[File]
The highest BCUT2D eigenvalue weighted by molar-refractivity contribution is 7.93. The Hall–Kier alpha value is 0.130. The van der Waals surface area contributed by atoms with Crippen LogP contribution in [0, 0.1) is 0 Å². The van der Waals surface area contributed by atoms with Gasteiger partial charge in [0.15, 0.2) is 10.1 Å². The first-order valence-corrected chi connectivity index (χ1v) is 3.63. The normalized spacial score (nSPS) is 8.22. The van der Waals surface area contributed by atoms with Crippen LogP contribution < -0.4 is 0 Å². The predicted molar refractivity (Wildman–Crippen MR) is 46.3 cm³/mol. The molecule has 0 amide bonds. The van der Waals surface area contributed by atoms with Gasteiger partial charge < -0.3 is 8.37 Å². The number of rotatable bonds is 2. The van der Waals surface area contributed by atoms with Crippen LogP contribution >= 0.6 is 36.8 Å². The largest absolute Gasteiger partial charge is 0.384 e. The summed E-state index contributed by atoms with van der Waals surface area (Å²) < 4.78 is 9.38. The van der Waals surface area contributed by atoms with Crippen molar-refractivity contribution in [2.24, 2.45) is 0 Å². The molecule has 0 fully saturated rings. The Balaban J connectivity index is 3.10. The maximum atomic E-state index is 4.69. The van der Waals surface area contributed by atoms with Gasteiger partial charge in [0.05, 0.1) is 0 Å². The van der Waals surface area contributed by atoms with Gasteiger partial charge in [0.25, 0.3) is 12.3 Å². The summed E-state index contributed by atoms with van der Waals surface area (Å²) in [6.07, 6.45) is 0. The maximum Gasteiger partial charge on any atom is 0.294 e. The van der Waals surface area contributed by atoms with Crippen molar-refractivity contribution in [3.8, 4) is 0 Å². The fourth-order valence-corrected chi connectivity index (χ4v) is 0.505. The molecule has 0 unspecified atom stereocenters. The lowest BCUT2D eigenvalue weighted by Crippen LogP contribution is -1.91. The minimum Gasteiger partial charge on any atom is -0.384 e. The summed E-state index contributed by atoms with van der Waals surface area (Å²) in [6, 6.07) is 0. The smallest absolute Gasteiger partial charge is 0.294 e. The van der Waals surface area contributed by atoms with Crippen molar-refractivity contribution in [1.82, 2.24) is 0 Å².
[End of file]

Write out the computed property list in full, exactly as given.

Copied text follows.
The highest BCUT2D eigenvalue weighted by molar-refractivity contribution is 7.93. The Hall–Kier alpha value is 0.130. The van der Waals surface area contributed by atoms with Crippen LogP contribution in [0, 0.1) is 0 Å². The van der Waals surface area contributed by atoms with Gasteiger partial charge in [0.15, 0.2) is 10.1 Å². The first-order valence-corrected chi connectivity index (χ1v) is 3.63. The normalized spacial score (nSPS) is 8.22. The van der Waals surface area contributed by atoms with Crippen LogP contribution < -0.4 is 0 Å². The predicted molar refractivity (Wildman–Crippen MR) is 46.3 cm³/mol. The molecule has 0 amide bonds. The van der Waals surface area contributed by atoms with Gasteiger partial charge < -0.3 is 8.37 Å². The number of rotatable bonds is 2. The van der Waals surface area contributed by atoms with Crippen LogP contribution >= 0.6 is 36.8 Å². The largest absolute Gasteiger partial charge is 0.384 e. The summed E-state index contributed by atoms with van der Waals surface area (Å²) < 4.78 is 9.38. The van der Waals surface area contributed by atoms with Crippen molar-refractivity contribution in [2.24, 2.45) is 0 Å². The molecule has 0 fully saturated rings. The Balaban J connectivity index is 3.10. The maximum atomic E-state index is 4.69. The van der Waals surface area contributed by atoms with Gasteiger partial charge in [0.05, 0.1) is 0 Å². The van der Waals surface area contributed by atoms with Gasteiger partial charge in [0.25, 0.3) is 12.3 Å². The summed E-state index contributed by atoms with van der Waals surface area (Å²) in [6.07, 6.45) is 0. The maximum Gasteiger partial charge on any atom is 0.294 e. The van der Waals surface area contributed by atoms with Crippen molar-refractivity contribution in [3.8, 4) is 0 Å². The fourth-order valence-corrected chi connectivity index (χ4v) is 0.505. The molecule has 0 unspecified atom stereocenters. The lowest BCUT2D eigenvalue weighted by Crippen LogP contribution is -1.91. The minimum Gasteiger partial charge on any atom is -0.384 e. The summed E-state index contributed by atoms with van der Waals surface area (Å²) in [6, 6.07) is 0. The smallest absolute Gasteiger partial charge is 0.294 e. The van der Waals surface area contributed by atoms with Crippen molar-refractivity contribution in [1.82, 2.24) is 0 Å².